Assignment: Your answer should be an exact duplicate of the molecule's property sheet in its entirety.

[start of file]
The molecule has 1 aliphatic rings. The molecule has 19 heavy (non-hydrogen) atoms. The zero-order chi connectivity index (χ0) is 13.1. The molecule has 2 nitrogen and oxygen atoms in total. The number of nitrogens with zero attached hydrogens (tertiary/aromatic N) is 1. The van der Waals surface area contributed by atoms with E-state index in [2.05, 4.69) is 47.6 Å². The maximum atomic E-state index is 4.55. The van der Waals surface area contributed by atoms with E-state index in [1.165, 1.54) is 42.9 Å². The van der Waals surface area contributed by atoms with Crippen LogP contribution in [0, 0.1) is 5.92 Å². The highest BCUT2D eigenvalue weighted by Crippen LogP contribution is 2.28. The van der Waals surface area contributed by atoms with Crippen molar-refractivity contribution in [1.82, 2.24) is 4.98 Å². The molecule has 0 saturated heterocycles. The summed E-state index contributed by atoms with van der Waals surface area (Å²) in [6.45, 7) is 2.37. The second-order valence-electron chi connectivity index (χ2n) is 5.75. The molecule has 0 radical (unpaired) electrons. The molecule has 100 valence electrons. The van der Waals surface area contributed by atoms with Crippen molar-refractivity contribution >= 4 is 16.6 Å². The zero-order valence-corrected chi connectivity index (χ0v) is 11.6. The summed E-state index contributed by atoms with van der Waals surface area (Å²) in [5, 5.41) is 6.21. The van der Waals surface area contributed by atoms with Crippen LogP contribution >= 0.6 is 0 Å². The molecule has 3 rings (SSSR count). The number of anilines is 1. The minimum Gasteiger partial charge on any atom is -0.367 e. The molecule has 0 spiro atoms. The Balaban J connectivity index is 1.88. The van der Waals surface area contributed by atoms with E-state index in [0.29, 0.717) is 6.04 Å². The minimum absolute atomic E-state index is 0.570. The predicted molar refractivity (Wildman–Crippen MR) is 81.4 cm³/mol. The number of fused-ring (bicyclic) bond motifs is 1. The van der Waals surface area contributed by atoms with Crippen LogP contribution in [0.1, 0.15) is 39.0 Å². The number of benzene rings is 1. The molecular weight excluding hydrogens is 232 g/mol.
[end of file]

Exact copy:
The molecule has 1 aliphatic rings. The molecule has 19 heavy (non-hydrogen) atoms. The zero-order chi connectivity index (χ0) is 13.1. The molecule has 2 nitrogen and oxygen atoms in total. The number of nitrogens with zero attached hydrogens (tertiary/aromatic N) is 1. The van der Waals surface area contributed by atoms with E-state index in [2.05, 4.69) is 47.6 Å². The maximum atomic E-state index is 4.55. The van der Waals surface area contributed by atoms with E-state index in [1.165, 1.54) is 42.9 Å². The van der Waals surface area contributed by atoms with Crippen LogP contribution in [0, 0.1) is 5.92 Å². The highest BCUT2D eigenvalue weighted by Crippen LogP contribution is 2.28. The van der Waals surface area contributed by atoms with Crippen molar-refractivity contribution in [1.82, 2.24) is 4.98 Å². The molecule has 0 saturated heterocycles. The summed E-state index contributed by atoms with van der Waals surface area (Å²) in [6.45, 7) is 2.37. The second-order valence-electron chi connectivity index (χ2n) is 5.75. The molecule has 0 radical (unpaired) electrons. The molecule has 100 valence electrons. The van der Waals surface area contributed by atoms with Crippen molar-refractivity contribution >= 4 is 16.6 Å². The zero-order valence-corrected chi connectivity index (χ0v) is 11.6. The summed E-state index contributed by atoms with van der Waals surface area (Å²) in [5, 5.41) is 6.21. The van der Waals surface area contributed by atoms with Crippen LogP contribution >= 0.6 is 0 Å². The molecule has 3 rings (SSSR count). The number of anilines is 1. The minimum Gasteiger partial charge on any atom is -0.367 e. The molecule has 0 spiro atoms. The Balaban J connectivity index is 1.88. The van der Waals surface area contributed by atoms with E-state index in [0.29, 0.717) is 6.04 Å². The minimum absolute atomic E-state index is 0.570. The predicted molar refractivity (Wildman–Crippen MR) is 81.4 cm³/mol. The number of fused-ring (bicyclic) bond motifs is 1. The van der Waals surface area contributed by atoms with Crippen LogP contribution in [0.1, 0.15) is 39.0 Å². The number of benzene rings is 1. The molecular weight excluding hydrogens is 232 g/mol.